• Practice pronunciation – click once to start recording and again to stop

  • Der Präsident gratuliert dem Nobelpreisträger zu seiner Leistung.
  • The president congratulates the Nobel price winner for his achievement.
  • Practice pronunciation – click once to start recording and again to stop

     

In the last two examples, we could also swap in Arbeit, and the meanings wouldn’t change too much, but the focus would shift toward the actual “piece of work” and away from this being a result of the effort or achievement of the person.

Now, beyond the more physical Leistung and Leistung as an achievement of people or a team, there is a third broad notion for Leistung and that is a sense of “what you get”.

  • Welche finanziellen Leistungen bietet der Staat für Familien?
  • Which financial benefits does the state offer families?
  • Practice pronunciation – click once to start recording and again to stop

  • Autoversicherungen bieten alle ungefähr die gleichen Leistungen.
  • Car insurances offer more or less the same coverage.
  • Practice pronunciation – click once to start recording and again to stop

  • Das Hotel hat ein gutes Preis-Leistungs-Verhältnis.
  • The hotel gives good value for money.
  • Practice pronunciation – click once to start recording and again to stop

As you can see, this is where translations like benefits, service or payment come from.
And while it might seem a bit random at first, I think this theme also ties in nicely with what we already learned. It’s basically the same, just with the focus on the receiver of the “output”.
Like… think of the car engine again. The Leistung (output, power) it has is the Leistung (benefit, service) you can get from it. I hope that makes sense :).
Cool.

So now we have at least a rough idea of what Leistung is now. Don’t worry if you can’t quite put it into words or pin it to one single translation. It’s fairly elusive.
What matters is that you get the idea when you see it in the various contexts in appears in.
Let’s try it out and look at some compounds with Leistung actually. They’re all over the place in terms of “field” but I think you could understand the gist of all of them and see why they mean what they mean.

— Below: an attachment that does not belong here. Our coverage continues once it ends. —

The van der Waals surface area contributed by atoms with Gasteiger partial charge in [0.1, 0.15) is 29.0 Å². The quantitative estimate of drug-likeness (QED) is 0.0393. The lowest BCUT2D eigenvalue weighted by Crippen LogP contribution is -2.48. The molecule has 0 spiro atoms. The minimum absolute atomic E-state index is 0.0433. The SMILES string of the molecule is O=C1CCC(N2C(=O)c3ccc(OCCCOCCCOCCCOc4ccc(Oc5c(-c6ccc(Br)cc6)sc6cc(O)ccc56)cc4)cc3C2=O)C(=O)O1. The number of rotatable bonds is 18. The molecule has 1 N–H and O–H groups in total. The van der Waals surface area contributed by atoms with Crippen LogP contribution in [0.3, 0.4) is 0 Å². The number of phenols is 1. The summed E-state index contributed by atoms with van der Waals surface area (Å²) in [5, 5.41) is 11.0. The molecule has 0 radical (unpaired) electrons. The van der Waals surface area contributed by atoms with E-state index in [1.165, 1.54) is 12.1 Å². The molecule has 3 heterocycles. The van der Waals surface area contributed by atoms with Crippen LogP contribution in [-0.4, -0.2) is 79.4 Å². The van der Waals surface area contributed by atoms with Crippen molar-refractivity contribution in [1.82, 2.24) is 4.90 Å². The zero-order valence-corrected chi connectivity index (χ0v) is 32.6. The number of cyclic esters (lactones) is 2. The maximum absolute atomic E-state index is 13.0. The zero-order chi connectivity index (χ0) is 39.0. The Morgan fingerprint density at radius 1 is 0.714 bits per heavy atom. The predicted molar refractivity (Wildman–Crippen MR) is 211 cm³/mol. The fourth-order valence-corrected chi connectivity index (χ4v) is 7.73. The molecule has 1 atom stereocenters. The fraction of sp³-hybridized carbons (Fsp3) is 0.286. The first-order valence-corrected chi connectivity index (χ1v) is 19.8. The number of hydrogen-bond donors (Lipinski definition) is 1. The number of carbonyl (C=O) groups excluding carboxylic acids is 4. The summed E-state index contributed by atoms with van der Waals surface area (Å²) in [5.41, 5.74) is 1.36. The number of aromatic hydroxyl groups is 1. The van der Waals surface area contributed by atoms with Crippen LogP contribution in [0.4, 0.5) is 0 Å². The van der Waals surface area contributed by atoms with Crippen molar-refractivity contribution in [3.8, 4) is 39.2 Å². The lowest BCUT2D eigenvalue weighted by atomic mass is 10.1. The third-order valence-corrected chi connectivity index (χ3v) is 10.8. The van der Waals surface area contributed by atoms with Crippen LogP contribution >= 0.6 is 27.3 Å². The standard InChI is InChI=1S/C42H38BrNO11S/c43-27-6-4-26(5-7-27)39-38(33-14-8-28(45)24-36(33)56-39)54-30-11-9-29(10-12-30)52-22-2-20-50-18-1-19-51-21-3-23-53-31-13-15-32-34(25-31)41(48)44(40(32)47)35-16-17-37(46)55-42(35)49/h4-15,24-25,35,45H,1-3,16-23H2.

• Während in der Industrie viele Arbeitsplätze wegfallen, boomt der Dienstleistungssektor.
  • While many jobs disappear in manufacturing, the service sector is booming.
  • Practice pronunciation – click once to start recording and again to stop

  • Thomas trainiert wie ein Leistungssportler.
  • Thomas works out like a professional athlete.
    (a “sport-doer” who does it with a focus on high performance, instead of fun or just a hobby)
  • Practice pronunciation – click once to start recording and again to stop

  • Auch Sachleistungen vom Arbeitgeber müssen versteuert werden.
  • Also non-cash benefits by the employer are taxable.
  • Practice pronunciation – click once to start recording and again to stop

  • Wenn ich keinen Kaffee getrunken habe, bin ich nicht leistungsfähig.
  • When I haven’t had a coffee, I’m not able to perform, “output-capable”.
  • Practice pronunciation – click once to start recording and again to stop

There are quite a few more out there, especially in more official language but I think with a bit of mind bending you can guess most if not all of them from context.

All right.

So now that we know the noun die Leistung, let’s move on to the verb it is based one –  leisten. And its reflexive version sich leisten.

“leisten” and “sich leisten”

Leisten by itself is pretty generic and at its core about “doing work”.

  • Maria hat viel für das Unternehmen geleistet.
  • Maria did a lot for the firm. (has a lot of merit)
  • Practice pronunciation – click once to start recording and again to stop

But it’s quite rare actually and mainly used in a bunch of fixed combinations like Widerstand leisten or Erste Hilfe leisten.

  • Der Bankräuber leistet bei seiner Verhaftung keinen Widerstand.
  • The bank robber does not resist the arrest.
    Lit.: “… does not render resistance…”
  • Practice pronunciation – click once to start recording and again to stop

  • Jeder Autofahrer muss lernen, wie man Erste Hilfe leistet.
  • Every driver has to learn how to give, administer first aid.
  • Practice pronunciation – click once to start recording and again to stop

What’s REALLY useful though is the reflexive version sich etwas leisten. Because it means to afford something.

  • Der Deutschkurs ist zu teuer, ich kann mir das im Moment nicht leisten.
  • The German course is too expensive, I can’t afford that at the moment.
  • Practice pronunciation – click once to start recording and again to stop

  • Wie kannst du dir denn so eine Wohnung überhaupt leisten?